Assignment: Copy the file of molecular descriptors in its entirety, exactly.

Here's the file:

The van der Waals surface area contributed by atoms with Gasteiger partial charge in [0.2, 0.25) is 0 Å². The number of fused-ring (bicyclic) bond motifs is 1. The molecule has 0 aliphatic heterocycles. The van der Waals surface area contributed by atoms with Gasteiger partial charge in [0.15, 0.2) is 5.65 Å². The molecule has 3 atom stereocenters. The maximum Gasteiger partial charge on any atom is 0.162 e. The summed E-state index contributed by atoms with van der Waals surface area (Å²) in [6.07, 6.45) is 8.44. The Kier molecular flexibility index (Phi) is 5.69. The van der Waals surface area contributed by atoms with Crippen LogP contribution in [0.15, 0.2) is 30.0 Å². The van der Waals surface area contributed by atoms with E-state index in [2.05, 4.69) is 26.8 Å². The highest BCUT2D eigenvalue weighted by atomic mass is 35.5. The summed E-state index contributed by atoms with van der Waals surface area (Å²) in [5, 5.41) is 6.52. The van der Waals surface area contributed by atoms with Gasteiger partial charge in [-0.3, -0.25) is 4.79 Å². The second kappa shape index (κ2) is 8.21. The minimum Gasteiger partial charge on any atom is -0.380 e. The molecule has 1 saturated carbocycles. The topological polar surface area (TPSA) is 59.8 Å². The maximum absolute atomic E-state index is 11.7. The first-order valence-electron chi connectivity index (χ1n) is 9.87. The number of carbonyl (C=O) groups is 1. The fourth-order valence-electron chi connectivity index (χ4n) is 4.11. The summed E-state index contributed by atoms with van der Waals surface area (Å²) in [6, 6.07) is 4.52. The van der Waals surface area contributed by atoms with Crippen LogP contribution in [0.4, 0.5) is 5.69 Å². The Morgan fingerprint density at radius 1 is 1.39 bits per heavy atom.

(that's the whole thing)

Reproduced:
The van der Waals surface area contributed by atoms with Gasteiger partial charge in [0.2, 0.25) is 0 Å². The number of fused-ring (bicyclic) bond motifs is 1. The molecule has 0 aliphatic heterocycles. The van der Waals surface area contributed by atoms with Gasteiger partial charge in [0.15, 0.2) is 5.65 Å². The molecule has 3 atom stereocenters. The maximum Gasteiger partial charge on any atom is 0.162 e. The summed E-state index contributed by atoms with van der Waals surface area (Å²) in [6.07, 6.45) is 8.44. The Kier molecular flexibility index (Phi) is 5.69. The van der Waals surface area contributed by atoms with Crippen LogP contribution in [0.15, 0.2) is 30.0 Å². The van der Waals surface area contributed by atoms with E-state index in [2.05, 4.69) is 26.8 Å². The highest BCUT2D eigenvalue weighted by atomic mass is 35.5. The summed E-state index contributed by atoms with van der Waals surface area (Å²) in [5, 5.41) is 6.52. The van der Waals surface area contributed by atoms with Gasteiger partial charge in [-0.3, -0.25) is 4.79 Å². The second kappa shape index (κ2) is 8.21. The minimum Gasteiger partial charge on any atom is -0.380 e. The molecule has 1 saturated carbocycles. The topological polar surface area (TPSA) is 59.8 Å². The maximum absolute atomic E-state index is 11.7. The first-order valence-electron chi connectivity index (χ1n) is 9.87. The number of carbonyl (C=O) groups is 1. The fourth-order valence-electron chi connectivity index (χ4n) is 4.11. The summed E-state index contributed by atoms with van der Waals surface area (Å²) in [6, 6.07) is 4.52. The van der Waals surface area contributed by atoms with Crippen LogP contribution in [0.4, 0.5) is 5.69 Å². The Morgan fingerprint density at radius 1 is 1.39 bits per heavy atom.